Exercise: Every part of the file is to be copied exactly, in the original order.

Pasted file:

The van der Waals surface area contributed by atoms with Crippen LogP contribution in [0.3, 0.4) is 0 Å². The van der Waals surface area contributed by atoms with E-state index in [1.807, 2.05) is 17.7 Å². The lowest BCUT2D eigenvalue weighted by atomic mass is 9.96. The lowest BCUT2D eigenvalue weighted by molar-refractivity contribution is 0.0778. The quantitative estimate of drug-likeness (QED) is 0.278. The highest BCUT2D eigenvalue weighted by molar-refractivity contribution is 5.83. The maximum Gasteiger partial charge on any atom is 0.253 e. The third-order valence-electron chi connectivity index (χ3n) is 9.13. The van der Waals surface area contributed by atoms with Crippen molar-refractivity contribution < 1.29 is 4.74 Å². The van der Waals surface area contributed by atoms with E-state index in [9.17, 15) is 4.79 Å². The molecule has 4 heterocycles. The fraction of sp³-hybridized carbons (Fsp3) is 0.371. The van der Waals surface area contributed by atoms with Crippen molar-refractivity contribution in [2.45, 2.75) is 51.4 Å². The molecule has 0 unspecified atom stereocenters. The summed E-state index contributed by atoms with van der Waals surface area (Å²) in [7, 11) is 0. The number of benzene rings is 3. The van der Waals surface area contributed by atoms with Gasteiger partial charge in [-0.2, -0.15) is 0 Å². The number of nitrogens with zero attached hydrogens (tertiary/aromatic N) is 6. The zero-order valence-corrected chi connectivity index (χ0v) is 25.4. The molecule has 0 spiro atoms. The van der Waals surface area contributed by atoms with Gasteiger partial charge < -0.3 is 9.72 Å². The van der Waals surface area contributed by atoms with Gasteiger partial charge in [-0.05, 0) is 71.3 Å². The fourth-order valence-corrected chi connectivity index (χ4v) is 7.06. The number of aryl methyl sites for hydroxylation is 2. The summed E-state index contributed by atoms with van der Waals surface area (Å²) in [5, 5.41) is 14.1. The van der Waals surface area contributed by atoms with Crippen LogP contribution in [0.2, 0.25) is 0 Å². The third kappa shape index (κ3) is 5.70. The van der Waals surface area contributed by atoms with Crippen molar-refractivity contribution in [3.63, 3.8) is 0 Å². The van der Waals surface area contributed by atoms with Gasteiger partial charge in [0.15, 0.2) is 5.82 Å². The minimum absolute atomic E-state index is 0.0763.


The van der Waals surface area contributed by atoms with Crippen LogP contribution in [0.3, 0.4) is 0 Å². The van der Waals surface area contributed by atoms with E-state index in [1.807, 2.05) is 17.7 Å². The lowest BCUT2D eigenvalue weighted by atomic mass is 9.96. The lowest BCUT2D eigenvalue weighted by molar-refractivity contribution is 0.0778. The quantitative estimate of drug-likeness (QED) is 0.278. The highest BCUT2D eigenvalue weighted by molar-refractivity contribution is 5.83. The maximum Gasteiger partial charge on any atom is 0.253 e. The third-order valence-electron chi connectivity index (χ3n) is 9.13. The van der Waals surface area contributed by atoms with Crippen molar-refractivity contribution < 1.29 is 4.74 Å². The van der Waals surface area contributed by atoms with E-state index in [9.17, 15) is 4.79 Å². The molecule has 4 heterocycles. The fraction of sp³-hybridized carbons (Fsp3) is 0.371. The van der Waals surface area contributed by atoms with Crippen molar-refractivity contribution in [2.45, 2.75) is 51.4 Å². The molecule has 0 unspecified atom stereocenters. The summed E-state index contributed by atoms with van der Waals surface area (Å²) in [7, 11) is 0. The number of benzene rings is 3. The van der Waals surface area contributed by atoms with Gasteiger partial charge in [-0.2, -0.15) is 0 Å². The number of nitrogens with zero attached hydrogens (tertiary/aromatic N) is 6. The zero-order valence-corrected chi connectivity index (χ0v) is 25.4. The molecule has 0 spiro atoms. The van der Waals surface area contributed by atoms with Gasteiger partial charge < -0.3 is 9.72 Å². The van der Waals surface area contributed by atoms with Gasteiger partial charge in [-0.05, 0) is 71.3 Å². The fourth-order valence-corrected chi connectivity index (χ4v) is 7.06. The number of aryl methyl sites for hydroxylation is 2. The summed E-state index contributed by atoms with van der Waals surface area (Å²) in [5, 5.41) is 14.1. The van der Waals surface area contributed by atoms with Crippen LogP contribution in [0.2, 0.25) is 0 Å². The third kappa shape index (κ3) is 5.70. The van der Waals surface area contributed by atoms with Crippen molar-refractivity contribution in [3.63, 3.8) is 0 Å². The van der Waals surface area contributed by atoms with Gasteiger partial charge in [0.15, 0.2) is 5.82 Å². The minimum absolute atomic E-state index is 0.0763.